“Life inspires art as much as art inspires life” are some of the truest words ever spoken. This is evident by the fact that so many masterpieces have been inspired by living beings rather than imagination. Mona Lisa, arguably the most popular work of art in history, is the portrait of the wife of a wealthy Florentine silk merchant. Cinema is no different. Many admirable films have drawn audiences through the words “inspired by true events” and have painted a true and realistic tableau of history. This isn’t a list of those films.
This, on the other hand, is the list of films which took “creative liberty” a bit too far and portrayed history with a pinch (or sometimes a handful) of salt. Some of these are good films, mind you. 4 Academy Award Winners for Best Picture feature in this list. But our focus is on the historical authenticity of the facts shown in the film rather than cinematic merit. Without further ado, here is the list of most inaccurate historical movies ever. Prepare to hear the proverbial glasses shatter. You can some of these historically inaccurate movies on Netflix, Hulu, or Amazon Prime.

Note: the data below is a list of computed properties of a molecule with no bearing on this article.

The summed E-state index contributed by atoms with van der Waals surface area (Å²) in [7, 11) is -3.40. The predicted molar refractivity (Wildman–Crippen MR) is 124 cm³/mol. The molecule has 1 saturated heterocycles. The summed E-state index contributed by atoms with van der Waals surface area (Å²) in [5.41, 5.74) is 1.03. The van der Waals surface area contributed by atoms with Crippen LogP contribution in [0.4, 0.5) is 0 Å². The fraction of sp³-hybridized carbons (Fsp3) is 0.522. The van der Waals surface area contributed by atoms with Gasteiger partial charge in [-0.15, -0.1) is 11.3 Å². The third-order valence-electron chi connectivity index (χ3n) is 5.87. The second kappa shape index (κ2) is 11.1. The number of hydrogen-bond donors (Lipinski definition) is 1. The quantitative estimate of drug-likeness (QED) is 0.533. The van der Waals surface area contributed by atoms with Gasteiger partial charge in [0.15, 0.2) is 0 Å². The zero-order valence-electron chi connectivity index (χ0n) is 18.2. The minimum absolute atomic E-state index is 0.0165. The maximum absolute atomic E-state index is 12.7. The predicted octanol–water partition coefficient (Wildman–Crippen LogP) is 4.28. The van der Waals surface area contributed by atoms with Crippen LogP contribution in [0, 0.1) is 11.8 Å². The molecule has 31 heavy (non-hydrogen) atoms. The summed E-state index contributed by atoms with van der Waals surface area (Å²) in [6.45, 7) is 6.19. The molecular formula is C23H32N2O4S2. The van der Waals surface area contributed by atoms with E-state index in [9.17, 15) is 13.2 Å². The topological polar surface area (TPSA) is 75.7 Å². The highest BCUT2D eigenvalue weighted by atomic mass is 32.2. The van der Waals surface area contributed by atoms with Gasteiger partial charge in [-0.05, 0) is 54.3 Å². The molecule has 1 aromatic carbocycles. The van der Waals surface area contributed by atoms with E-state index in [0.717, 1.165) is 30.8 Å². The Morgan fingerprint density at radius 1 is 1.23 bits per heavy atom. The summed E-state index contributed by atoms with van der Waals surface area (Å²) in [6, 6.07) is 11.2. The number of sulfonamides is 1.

Disclaimer: Major *my whole life was a lie* moments ahead. Proceed at your own risk.
10. Marie Antoinette (2006)
The first entry on this list is directed by Sofia Coppola and chronicles the life of the titular Queen in the years leading up to the French Revolution. Coppola herself has admitted that the film means to entertain rather than educate. It has a brash modern approach, right from the chic costumes (which garnered an Oscar nod) to its soundtrack filled with pop and punk numbers. But the film, in all its aesthetic beauty, commits a host of factual blunders, the biggest one being the characterisation of the Queen as a naive, innocent girl who loves shopping and parties, as if it were a Gossip Girl episode set in 18th Century France, which is far from the truth. It also botches up the timeline by showing the Queen’s successful childbirth much before it actually happened. Add the inclusion of her historically disputed sexual relation with Count Axel Fersen and the film ends up being an extravagant parody. It isn’t a history lesson, nor does it set out to be one.
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